Citation Stylings

My dissertation occasionally presents me with some odd dilemmas resulting in strange turns of phrase. This is largely an artifact of working with an in-text citation style (APA), which blends a somewhat scientistic air with sometimes quite … let’s say, colorful names and language. No matter how many times I read this sentence, for instance, it looks strange to me, though there’s nothing objectively wrong with it:

Sexist, racist, and homophobic sentiments may be amplified by the somewhat anonymous and depersonalized format of internet venues – an “online disinhibition effect” (Suler, 2004) in psychological terms, though well known to geeks under such terms as “the Greater Internet Fuckwad Theory” (Kruhulik & Holkins, 2004).

The phrase is indeed well known, and I offer an endnote to expound upon that a bit. But it still looks like a weird sentence. (And yes, the lowercase “I” in “internet” is intentional.)

My dilemma today is how to cite an article by Iroquois Pliskin. Citing people by handle/screen name is usually no big deal for me. Because I’m quoting heavily from comments on blogs and publicly viewable forums, I already have plenty of citations like “(CmdrTaco, 2007).” This gets trickier when citing someone using a screen name that takes the form of a pen name. If I’m to treat this like a screen name, I’d cite it as “(Iroquois Pliskin, 2009).” On the other hand, this has a first and last name, so should it be “(Pliskin, 2009)”? “Mark Twain” was just a pen name for Samuel Clemens, but I think you’d still cite him as “(Twain, 1876).” And I haven’t even addressed how I decided to cite the Penny Arcade strip noted in the quote above as “(Krahulik and Holkins, 2004)” rather than “(Gabe and Tycho, 2004)”; citing when you have a screen name and a real name associated with a work presents its own challenges as well.

I’m not going to let something so silly hold me up right now, so I’m just going with citing as a screen name for consistency with the other online sources I’m using in cases when no real name is given on the work itself. Perhaps I’ll revise after defending if need be.

6 thoughts on “Citation Stylings

  1. “I’m just going with citing as a screen name for consistency with the other online sources I’m using in cases when no real name is given on the work itself. ”

    Seems to be the way to go. You’d cite “Twain” and not “Clemens,” e.g.

  2. I take it there’s no established standard? What do your advisor and other faculty think? Since it’s a style issue, is there anyone at the APA you could contact and actually ask about it?

  3. I haven’t run it by my committee, but none of them (that I’m aware of) have done a project quite like this. I haven’t found anything from APA that explicitly addresses this, either. It’s not that pressing right this instant, but I thought it might be interesting enough to share.

  4. Hey Jason, back in my own dark ages working in academic publishing, I can tell you that we’d always go with what would make it easier for someone to verify that you haven’t made all this stuff up (Not that I’m suggesting you would).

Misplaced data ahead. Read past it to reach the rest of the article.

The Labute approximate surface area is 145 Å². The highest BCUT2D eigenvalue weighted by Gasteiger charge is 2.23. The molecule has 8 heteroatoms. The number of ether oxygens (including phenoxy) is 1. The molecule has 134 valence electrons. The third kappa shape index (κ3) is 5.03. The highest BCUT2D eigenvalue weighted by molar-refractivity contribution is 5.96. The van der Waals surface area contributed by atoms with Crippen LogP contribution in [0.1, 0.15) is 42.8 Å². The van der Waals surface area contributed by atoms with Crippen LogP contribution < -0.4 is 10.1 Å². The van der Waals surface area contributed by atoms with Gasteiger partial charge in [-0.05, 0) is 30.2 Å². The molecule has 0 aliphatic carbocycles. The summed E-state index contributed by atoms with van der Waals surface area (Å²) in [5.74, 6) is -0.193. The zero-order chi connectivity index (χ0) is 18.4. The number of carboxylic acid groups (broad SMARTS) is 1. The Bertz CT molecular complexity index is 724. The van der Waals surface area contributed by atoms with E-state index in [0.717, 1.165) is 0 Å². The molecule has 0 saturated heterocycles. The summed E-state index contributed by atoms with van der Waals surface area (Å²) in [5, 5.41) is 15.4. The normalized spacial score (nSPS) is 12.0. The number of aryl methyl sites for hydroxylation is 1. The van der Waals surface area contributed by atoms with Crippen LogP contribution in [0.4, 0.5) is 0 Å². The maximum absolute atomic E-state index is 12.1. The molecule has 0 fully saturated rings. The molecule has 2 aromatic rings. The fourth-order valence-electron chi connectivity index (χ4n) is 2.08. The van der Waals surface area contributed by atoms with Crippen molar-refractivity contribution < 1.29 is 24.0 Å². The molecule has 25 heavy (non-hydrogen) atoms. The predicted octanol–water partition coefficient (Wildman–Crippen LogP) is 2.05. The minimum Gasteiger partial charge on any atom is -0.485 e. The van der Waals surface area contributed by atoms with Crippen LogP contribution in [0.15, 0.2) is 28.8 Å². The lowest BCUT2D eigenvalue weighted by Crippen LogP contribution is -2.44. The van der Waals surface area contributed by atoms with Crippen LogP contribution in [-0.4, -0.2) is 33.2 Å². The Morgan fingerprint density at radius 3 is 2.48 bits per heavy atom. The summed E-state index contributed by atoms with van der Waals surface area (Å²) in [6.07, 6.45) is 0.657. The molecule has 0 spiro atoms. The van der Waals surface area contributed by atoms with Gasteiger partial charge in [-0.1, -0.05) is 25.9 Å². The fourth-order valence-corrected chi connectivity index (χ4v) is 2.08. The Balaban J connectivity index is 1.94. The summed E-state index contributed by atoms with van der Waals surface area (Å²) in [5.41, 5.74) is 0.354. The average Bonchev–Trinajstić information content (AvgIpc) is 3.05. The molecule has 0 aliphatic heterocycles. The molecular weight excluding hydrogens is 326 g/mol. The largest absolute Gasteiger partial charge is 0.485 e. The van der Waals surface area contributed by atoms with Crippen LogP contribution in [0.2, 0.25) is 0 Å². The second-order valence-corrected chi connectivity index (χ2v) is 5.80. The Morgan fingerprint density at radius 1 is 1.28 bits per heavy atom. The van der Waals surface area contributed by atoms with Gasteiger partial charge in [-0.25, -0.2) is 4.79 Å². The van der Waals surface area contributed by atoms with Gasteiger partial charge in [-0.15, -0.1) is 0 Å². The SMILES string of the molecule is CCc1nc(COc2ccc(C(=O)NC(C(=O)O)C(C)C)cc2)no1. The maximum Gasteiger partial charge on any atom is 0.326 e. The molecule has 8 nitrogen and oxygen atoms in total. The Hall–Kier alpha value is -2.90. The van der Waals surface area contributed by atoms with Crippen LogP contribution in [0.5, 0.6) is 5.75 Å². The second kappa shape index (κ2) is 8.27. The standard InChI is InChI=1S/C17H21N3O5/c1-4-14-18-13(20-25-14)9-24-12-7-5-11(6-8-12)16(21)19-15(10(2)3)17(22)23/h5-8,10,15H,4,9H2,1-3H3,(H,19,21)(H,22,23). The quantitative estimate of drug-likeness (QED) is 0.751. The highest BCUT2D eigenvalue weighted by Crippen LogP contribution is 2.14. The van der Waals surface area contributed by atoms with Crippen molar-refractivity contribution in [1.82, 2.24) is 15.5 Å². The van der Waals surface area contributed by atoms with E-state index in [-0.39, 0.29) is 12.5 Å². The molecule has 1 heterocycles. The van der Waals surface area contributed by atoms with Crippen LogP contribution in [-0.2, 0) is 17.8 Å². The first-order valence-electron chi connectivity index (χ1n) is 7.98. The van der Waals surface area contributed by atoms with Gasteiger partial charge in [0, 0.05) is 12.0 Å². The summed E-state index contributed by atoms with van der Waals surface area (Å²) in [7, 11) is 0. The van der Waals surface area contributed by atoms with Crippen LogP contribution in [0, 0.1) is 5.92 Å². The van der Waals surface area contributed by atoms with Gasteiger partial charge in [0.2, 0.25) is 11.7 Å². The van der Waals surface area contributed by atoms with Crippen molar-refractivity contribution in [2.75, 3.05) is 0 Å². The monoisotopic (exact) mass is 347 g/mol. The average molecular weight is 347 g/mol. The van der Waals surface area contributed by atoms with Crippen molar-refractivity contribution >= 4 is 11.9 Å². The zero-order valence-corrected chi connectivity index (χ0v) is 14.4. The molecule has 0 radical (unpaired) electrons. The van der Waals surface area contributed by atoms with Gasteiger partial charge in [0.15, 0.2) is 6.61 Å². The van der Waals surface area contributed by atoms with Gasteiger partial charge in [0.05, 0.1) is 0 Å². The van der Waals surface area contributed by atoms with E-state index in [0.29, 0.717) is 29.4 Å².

That said, I’d probably in the works cited page listed Krahulik and Holkins writing as Gabe and Tycho. Or conversely just cite them as Gabe and Tycho with a note that their real names are Krahulik and Holkins.

    I’d cite a pseudonym with a first and last name just like the twain article.

    It is interesting that you’re (hopefully) happily grabbling with the cutting edge of academic citations. And I’m glad you are grabbling with it.

  5. Ah, this is the thing I mentioned only in passing in the post, and said I wouldn’t even get into it. But you have drawn me out!

    Actually, I’m citing the creators of Penny Arcade as “Krahulik & Holkins” because those are the only names printed on the comic itself, or even the page where the comic appears. See vertically printed text on the right—“©2004 Mike Krahulik and Jerry Holkins”—hence the decision to print the names out of alphabetical order, as well. Admittedly, this does make things confusing when citing their “news posts” elsewhere, which are written under their pseudonyms. Considering that they have widely known real names printed on their other work (under which copyrights are attributed), I have simply used their real names whenever citing them.

    Mind you, I have whole other sets of rules for citing things from people who I just happen to meet at cons and then follow up with online, which is more geared toward protecting their anonymity. I think the creators of Penny Arcade (and a handful of other “internet famous” people) constitute special cases with regard to the use of pseudonyms, though.

  6. I think it’s interesting that the individual comic is copyrighted to them, but the site itself is copyrighted to penny arcade, inc.

    Ultimately, I think your Penny Arcade example shows that you are 1. thinking about how to properly cite sources with regard to how people use the internet and 2. providing a level of verfication/proof to people who might be reading your thesis. I think this is the important thing: That you are trying to properly cite them and you’re being transparent about it.

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